Following a superbug outbreak at UCLA, the family of a 48-year-old patient who died there has sued a medical device maker for wrongful death.
The family of Antonia Torres Cerda sued Olympus Corp. of the Americas on Wednesday in Los Angeles County Superior Court.
Cerda, who lived in Corcoran in California’s Central Valley, was exposed to a contaminated Olympus duodenoscope at UCLA’s Ronald Reagan Medical Center in October and as a result she “suffered significant injury and died,” according to the suit.
In addition to wrongful death, the family’s complaint accuses the company of negligence and fraud in selling and promoting a “defective” scope. The family’s attorney said Cerda died Nov. 8.
Another patient, Aaron Young, sued Olympus on Monday for negligence in connection with his superbug infection from a tainted scope. The 18-year-old high-school student is still hospitalized at UCLA, according to attorney Pete Kaufman, who represents both families.
Kaufman said the families of both patients declined to comment. Cerda’s suit listed her as having a spouse and four children in Kings County as well as one parent in Mexico.
UCLA and the University of California regents may be added as defendants in these cases as more details emerge, Kaufman said.
The university has said seven patients were infected with the CRE superbug from scopes made by Olympus, a unit of the Japanese electronics giant.
The infections contributed to the deaths of two of those patients, the university said, and 179 other patients may have been exposed from Oct. 3 to Jan. 28.
CRE, which stands for carbapenem-resistant Enterobacteriaceae, is highly resistant to antibiotics and can kill up to 50% of infected patients.
UCLA has declined to comment on whether Cerda and Young were part of the CRE outbreak, citing patient confidentiality.
A spokesman for Olympus couldn’t be reached for comment about the latest lawsuit.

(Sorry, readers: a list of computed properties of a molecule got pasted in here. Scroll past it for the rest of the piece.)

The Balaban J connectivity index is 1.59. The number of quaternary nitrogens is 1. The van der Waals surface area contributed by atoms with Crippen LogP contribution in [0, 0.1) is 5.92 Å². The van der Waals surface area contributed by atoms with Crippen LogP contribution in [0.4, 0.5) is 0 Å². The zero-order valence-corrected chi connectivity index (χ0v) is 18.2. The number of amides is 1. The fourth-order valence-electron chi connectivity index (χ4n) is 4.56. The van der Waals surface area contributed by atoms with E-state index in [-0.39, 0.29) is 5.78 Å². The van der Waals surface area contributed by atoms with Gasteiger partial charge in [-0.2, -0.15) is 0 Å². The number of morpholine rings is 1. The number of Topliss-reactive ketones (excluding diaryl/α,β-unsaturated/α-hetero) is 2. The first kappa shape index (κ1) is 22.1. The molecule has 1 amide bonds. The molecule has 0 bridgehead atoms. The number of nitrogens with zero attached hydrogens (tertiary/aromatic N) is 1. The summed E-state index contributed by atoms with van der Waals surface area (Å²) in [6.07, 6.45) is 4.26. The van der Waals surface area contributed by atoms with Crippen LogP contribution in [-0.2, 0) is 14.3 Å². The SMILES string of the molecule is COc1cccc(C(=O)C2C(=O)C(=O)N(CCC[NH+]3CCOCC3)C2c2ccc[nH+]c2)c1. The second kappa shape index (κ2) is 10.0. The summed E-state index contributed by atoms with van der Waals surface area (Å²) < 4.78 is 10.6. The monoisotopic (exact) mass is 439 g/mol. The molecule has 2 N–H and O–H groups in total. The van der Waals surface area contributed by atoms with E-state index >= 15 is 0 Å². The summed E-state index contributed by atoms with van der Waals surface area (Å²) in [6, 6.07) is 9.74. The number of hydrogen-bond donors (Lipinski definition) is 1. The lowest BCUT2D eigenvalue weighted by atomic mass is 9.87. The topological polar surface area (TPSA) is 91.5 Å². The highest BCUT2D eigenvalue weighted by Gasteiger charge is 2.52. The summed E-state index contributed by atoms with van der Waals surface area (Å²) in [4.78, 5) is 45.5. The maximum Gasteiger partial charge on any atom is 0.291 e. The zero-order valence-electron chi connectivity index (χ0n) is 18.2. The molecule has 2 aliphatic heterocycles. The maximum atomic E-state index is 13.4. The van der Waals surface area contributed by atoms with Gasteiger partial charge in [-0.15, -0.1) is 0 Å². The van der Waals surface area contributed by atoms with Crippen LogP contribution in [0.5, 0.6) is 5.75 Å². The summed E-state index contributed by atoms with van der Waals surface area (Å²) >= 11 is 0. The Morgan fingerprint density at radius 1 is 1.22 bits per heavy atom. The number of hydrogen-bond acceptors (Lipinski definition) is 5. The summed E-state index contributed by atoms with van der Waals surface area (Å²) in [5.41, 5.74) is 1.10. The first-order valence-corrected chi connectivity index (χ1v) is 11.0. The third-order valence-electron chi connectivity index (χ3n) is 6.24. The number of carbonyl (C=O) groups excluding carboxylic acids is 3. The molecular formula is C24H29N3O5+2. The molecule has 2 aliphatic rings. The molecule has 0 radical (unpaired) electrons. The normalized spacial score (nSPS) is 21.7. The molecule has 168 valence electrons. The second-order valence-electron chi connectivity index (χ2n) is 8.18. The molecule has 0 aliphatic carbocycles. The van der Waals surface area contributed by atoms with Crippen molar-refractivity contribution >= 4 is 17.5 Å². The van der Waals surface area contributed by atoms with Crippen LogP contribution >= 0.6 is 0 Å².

Last week, the company said it was monitoring the issue of patient infections and had given medical providers additional instructional materials on cleaning the scopes.
“The Olympus TJF-Q180V requires careful attention to cleaning and reprocessing steps, including meticulous manual cleaning,” the company said last week.
The Cerda family’s lawsuit contends that Olympus redesigned its Q180V duodenoscope last year and failed to provide an “effective and validated reprocessing protocol” for the new version.
Despite the change, the company gave hospitals and doctors cleaning instructions for an older model, which meant that users were not able to effectively sanitize the new Q180V scope, according to the suit.
Last week, the Food and Drug Administration warned medical providers that following manufacturers’ cleaning instructions does not ensure that these commonly used scopes are free of bacteria.
The agency said bacteria can become trapped in tiny crevices near the tip of the scope where a camera and other attachments are found.
After the outbreak, UCLA said that it switched to a gas sterilization method and that no new infections from the devices have occurred.
Nationally, about half a million patients a year are treated with the scopes in a procedure known as endoscopic retrograde cholangiopancreatography, or ERCP.